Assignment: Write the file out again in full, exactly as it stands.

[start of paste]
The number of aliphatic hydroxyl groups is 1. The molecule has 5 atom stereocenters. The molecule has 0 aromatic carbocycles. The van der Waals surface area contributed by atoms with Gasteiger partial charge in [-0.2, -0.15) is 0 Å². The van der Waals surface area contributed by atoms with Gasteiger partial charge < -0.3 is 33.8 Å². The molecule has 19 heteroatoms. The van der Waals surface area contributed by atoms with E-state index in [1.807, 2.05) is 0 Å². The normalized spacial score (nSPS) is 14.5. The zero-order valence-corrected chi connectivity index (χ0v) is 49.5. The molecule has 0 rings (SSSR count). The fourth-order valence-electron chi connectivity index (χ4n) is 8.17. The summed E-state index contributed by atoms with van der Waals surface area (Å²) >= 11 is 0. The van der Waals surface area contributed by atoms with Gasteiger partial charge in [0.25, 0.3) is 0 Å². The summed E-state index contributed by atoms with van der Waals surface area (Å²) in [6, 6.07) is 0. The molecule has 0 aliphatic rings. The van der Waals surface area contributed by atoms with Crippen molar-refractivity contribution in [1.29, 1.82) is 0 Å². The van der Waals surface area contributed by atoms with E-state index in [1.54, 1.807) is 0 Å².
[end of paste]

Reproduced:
The number of aliphatic hydroxyl groups is 1. The molecule has 5 atom stereocenters. The molecule has 0 aromatic carbocycles. The van der Waals surface area contributed by atoms with Gasteiger partial charge in [-0.2, -0.15) is 0 Å². The van der Waals surface area contributed by atoms with Gasteiger partial charge < -0.3 is 33.8 Å². The molecule has 19 heteroatoms. The van der Waals surface area contributed by atoms with E-state index in [1.807, 2.05) is 0 Å². The normalized spacial score (nSPS) is 14.5. The zero-order valence-corrected chi connectivity index (χ0v) is 49.5. The molecule has 0 rings (SSSR count). The fourth-order valence-electron chi connectivity index (χ4n) is 8.17. The summed E-state index contributed by atoms with van der Waals surface area (Å²) >= 11 is 0. The van der Waals surface area contributed by atoms with Gasteiger partial charge in [0.25, 0.3) is 0 Å². The summed E-state index contributed by atoms with van der Waals surface area (Å²) in [6, 6.07) is 0. The molecule has 0 aliphatic rings. The van der Waals surface area contributed by atoms with Crippen molar-refractivity contribution in [1.29, 1.82) is 0 Å². The van der Waals surface area contributed by atoms with E-state index in [1.54, 1.807) is 0 Å².